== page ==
Another Italian work to be included in the exhibition is Francesco Primaticcio’s Ulysses and Penelope. The artist’s haunting and poignant depiction of the reunion of Penelope and Ulysses after his lengthy absence captures the unspoken intimacy between husband and wife. The sculptural and refined attributes of the figures, depicted in exquisitely muted tones, are characteristic of the workshop style at the palace of Fontainebleau, where Primaticcio served as François I’s Director of Works from 1532 until his death in 1570. Ulysses and Penelope is based on one of the frescoes of Primaticcio’s masterpiece, the Gallery of Ulysses at Fontainebleau (demolished in 1738), which depicted numerous episodes from the Odyssey.
Seventeenth-century Dutch portraits feature prominently in the Toledo collection, and one of the finest examples, by Thomas de Keyser, will be on view at the Frick. De Keyser was the leading portrait painter in Amsterdam prior to the arrival of Rembrandt in 1631, working in nearly every type of format in this genre produced in the Netherlands during the seventeenth century. Particularly renowned for his group portraits and life-sized works, the artist was often commissioned by a trade guild’s governing officers to paint a collective portrait of its board members. One such work, The Syndics of the Amsterdam Goldsmiths Guild of 1627, features four officers, three of whom display the intricate instruments of their trade. Each looks directly at the viewer, with no single head claiming prominence over another. De Keyser highlights the strongly characterized faces by bathing them in light, as he does the subjects’ hands. His strong compositional unity, along with the engaging gazes and gestures of the subjects, are a testament to the artist’s accomplishment as a group portrait painter and his subsequent popularity. This work is the only seventeenth-century Dutch group portrait in an American public collection.
James Tissot’s London Visitors of 1874 is a tour de force that is distinguished among the artist’s numerous views of contemporary life. Pairing the austere, monumental architecture of the National Gallery with the disconcerting gaze of one of his subjects, the artist all but precludes the viewer’s access into this popular tourist destination. Notable for its absence of warmth, sentiment, and coherent narrative, the scene remains captivating. The strong verticality of the columns, the tower of St. Martin-in-the-Fields, and the figure groups is offset by a horizontally pointing umbrella and the discarded cigar stub resting precariously on the steps below. Here Tissot employs asymmetry in a manner reminiscent of the work of Degas and Manet, and yet the painting is of a scale rarely tackled by his Impressionist peers. This work was completed after Tissot settled in London, where for more than a decade, he produced some of his best-known pictures.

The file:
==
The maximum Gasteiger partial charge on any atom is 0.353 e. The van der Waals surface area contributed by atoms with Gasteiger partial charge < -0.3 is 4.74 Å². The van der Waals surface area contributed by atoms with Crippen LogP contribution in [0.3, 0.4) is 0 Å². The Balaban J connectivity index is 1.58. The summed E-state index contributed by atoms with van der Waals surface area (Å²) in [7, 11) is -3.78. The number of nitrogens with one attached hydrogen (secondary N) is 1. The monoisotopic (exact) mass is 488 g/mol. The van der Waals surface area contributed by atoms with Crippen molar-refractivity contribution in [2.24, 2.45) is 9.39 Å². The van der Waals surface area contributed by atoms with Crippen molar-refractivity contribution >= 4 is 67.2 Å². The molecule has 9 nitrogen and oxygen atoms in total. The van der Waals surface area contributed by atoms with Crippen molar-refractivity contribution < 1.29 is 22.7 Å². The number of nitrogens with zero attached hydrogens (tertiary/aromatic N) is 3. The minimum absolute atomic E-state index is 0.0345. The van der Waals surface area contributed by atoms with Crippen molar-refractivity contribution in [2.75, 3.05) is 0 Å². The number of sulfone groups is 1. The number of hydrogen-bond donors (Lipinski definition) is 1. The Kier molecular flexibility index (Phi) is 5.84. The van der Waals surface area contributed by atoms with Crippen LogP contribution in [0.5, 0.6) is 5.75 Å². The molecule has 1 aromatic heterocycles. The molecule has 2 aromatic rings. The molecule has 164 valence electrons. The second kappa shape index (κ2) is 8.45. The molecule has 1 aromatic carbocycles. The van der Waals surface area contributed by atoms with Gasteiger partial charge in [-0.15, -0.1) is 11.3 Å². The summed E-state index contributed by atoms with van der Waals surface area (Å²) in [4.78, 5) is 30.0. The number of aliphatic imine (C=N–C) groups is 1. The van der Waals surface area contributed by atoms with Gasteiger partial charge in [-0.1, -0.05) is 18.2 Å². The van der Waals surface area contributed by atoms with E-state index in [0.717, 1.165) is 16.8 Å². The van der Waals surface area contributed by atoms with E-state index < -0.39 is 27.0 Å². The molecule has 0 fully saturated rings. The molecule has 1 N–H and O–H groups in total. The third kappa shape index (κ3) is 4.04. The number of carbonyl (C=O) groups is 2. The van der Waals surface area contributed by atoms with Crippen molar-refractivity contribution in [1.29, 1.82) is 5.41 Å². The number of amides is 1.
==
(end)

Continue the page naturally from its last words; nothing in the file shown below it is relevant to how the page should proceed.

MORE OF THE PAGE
A very different painting by another French artist of this period is Camille Pissarro’s exceptional Still Life of 1867. In nineteenth-century France, still life painting enjoyed a surge of popularity owing to a revival of interest in Jean-Siméon Chardin, which in turn precipitated a dynamic market for these works throughout Europe. This example by Pissarro is an anomaly in his oeuvre; it exceeds the customary scale of his early still lifes, and the paint is thickly applied. Here he uses four horizontal bands to define the surfaces of the wall, panel, tabletop, and tablecloth, then roughly paints against these bands a pottery bowl, apples, a loaf of bread, a glass, and a carafe of wine. Hanging from an unseen hook at the upper edge of the canvas are a ladle and spoon, the placement and shadows of which not only offset the balance of light on the objects below but also contribute to the forcefulness and originality of the work.
A fully illustrated booklet will accompany the exhibition. It contains a Director’s forward; a discussion of the works in the presentation follows and is authored by the members of the curatorial and educational staffs of the Frick. This softcover publication, approximately 20 pages in length, will be available for $10 in the Museum Shop of The Frick Collection. The Shop can be reached during museum hours at (212) 288-0700. Online shopping is now available as well through the Collection’s website, www.frick.org .